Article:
M&T Bank Corp. emerged as a major player in the wealth management business this week following the Buffalo-based bank’s agreement to buy Wilmington Trust Corporation for $351 million in stock.
“This is a huge coup for M&T,” said investment banker Elizabeth Nesvold, managing partner for New York-based Silver Lane Advisors, “It gives them instant credibility in the wealth management business.”
“It’s a great deal for M&T,” said Wallace Blankenbaker, senior director for the VIP Forum, who covers wealth management for the Arlington, Va.-based research firm. “This jump starts their pursuit of the ultra-high net worth market and solidifies their presence in the New York to Washington, D.C. mid-Atlantic corridor.”
Founded in 1903 by the DuPont family, Wilmington Trust fell on hard times this year, culminating in nonperforming assets that reached nearly $1 billion, and $145 million in bad commercial loans which were written off in the third quarter.
The company reported a third-quarter loss of $365.3 million and wound up being sold for just $3.84 a share on Monday, nearly half of its market value last week.
The bank’s crown jewel was unquestionably its Wealth Advisory Services division, with $26.5 billion in assets and a sterling reputation as one of the wealth management industry’s premier units serving the ultra-high net worth market with a high touch service model.
But even Wilmington’s wealth managers were impacted by the troubled loan portfolio, as potential clients became skittish, and competitors tried to pry away existing customers.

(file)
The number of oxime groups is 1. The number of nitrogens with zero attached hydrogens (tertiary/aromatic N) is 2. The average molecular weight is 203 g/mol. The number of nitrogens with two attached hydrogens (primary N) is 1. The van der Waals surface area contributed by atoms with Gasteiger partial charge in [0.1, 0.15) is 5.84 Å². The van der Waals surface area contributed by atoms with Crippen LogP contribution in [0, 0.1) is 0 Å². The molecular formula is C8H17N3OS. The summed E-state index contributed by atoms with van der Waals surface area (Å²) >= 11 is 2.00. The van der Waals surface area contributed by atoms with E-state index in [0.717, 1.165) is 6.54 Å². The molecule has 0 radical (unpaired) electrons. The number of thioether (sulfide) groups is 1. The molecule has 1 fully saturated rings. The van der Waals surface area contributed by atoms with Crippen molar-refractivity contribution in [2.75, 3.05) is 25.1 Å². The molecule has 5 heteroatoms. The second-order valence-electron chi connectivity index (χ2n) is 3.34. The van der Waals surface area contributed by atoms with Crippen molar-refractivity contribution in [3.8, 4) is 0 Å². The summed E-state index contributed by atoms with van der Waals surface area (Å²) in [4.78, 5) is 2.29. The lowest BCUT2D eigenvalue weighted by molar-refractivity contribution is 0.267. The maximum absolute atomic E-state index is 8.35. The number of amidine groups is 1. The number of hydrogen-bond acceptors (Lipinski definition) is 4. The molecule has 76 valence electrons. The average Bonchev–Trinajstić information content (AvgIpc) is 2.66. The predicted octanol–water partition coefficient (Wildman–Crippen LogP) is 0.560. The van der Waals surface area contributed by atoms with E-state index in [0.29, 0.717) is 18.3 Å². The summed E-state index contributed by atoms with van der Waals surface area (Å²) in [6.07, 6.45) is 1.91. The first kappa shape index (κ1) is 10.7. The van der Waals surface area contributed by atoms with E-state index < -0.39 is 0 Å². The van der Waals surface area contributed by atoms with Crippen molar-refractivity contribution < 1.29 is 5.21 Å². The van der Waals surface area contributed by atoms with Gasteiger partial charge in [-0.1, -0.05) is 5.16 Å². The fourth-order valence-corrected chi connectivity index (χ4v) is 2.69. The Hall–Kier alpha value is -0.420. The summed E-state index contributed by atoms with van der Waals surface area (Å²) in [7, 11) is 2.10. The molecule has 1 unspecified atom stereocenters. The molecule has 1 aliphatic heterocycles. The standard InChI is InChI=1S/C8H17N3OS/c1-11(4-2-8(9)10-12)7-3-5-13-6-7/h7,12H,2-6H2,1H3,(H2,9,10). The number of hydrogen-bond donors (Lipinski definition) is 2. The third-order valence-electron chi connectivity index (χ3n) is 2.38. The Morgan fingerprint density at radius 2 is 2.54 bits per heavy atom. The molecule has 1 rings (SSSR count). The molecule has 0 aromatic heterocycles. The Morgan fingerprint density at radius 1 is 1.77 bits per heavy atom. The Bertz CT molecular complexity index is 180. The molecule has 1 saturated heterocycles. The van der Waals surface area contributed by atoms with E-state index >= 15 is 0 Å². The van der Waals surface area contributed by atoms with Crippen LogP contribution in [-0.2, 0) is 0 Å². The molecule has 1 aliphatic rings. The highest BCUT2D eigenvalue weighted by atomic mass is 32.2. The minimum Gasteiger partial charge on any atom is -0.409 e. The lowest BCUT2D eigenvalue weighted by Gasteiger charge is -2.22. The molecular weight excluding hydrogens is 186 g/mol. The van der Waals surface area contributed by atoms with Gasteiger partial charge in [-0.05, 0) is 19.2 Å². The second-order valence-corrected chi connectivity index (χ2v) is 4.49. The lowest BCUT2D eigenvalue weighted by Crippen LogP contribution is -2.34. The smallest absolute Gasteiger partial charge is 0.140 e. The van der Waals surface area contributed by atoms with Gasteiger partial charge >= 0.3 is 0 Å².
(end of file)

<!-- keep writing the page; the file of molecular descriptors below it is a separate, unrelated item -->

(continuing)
“I didn’t see clients leaving,” said one senior wealth management executive who left the company several months ago, “but signing new clients became problematic. They would say ‘Hmmm, I’ll get back to you…’ and never would.”
With over $68 billion in assets, the fast-growing, well-respected and deep-pocketed M&T will stabilize Wilmington and also be able to provide scale by leveraging its own wealth platform, industry observers said.
And M&T has already won applause for announcing it will keep the Wilmington Trust brand name.
Despite its new lease on life, Wilmington’s wealth business still faces a host of questions and challenges, including integration and client and advisor retention issues.
“Paradoxically, they now face the opposite problem of what they just they had,” said the former Wilmington executive. “New clients won’t be scared off anymore but existing clients might say, “Hey, this isn’t what I signed up for.’”
“Client loyalty will be a major issue,” agreed Steve Levitt, managing director for Park Sutton Advisors, a New York-based investment banking firm. “I imagine Wilmington’s competitors will be all over their clients following this announcement.”
M&T also faces the potential loss of long-time Wilmington advisors, noted Norm Jones, chief executive of WealthTouch Inc., the Denver-based wealth management platform provider.
“They have to hope they can hold on to their best people,” Jones said. “If the advisor leaves, the client usually leaves.”
“Any change in this environment is cause for concern when it comes to client and advisor retention,” Blankenbaker added.
M&T will confront difficult integration issues, he noted.
“Wilmington is an old established brand with very high end clients, while M&T is much less established,” he pointed out. “M&T faces tough decision when it comes to the people side of the business.”
In fact, M&T would do well to defer to Wilmington, said one industry veteran.
“All these deals require very careful integration. If M&T can put aside its acquirer status and defer to Wilmington to deliver what they do best this could be a fine opportunity for both sides,” said Jamie McLaughlin, former chief executive of Geller Family Office Services and a sought after speaker on the industry conference circuit.
“This solves Wilmington’s capital issue and puts them in a position to regain their equilibrium in existing new geographic markets,” McLaughlin said.” M&T gets a true wealth management platform to deliver to their clients that can take them up-market.”
For more information about the sale, see the release.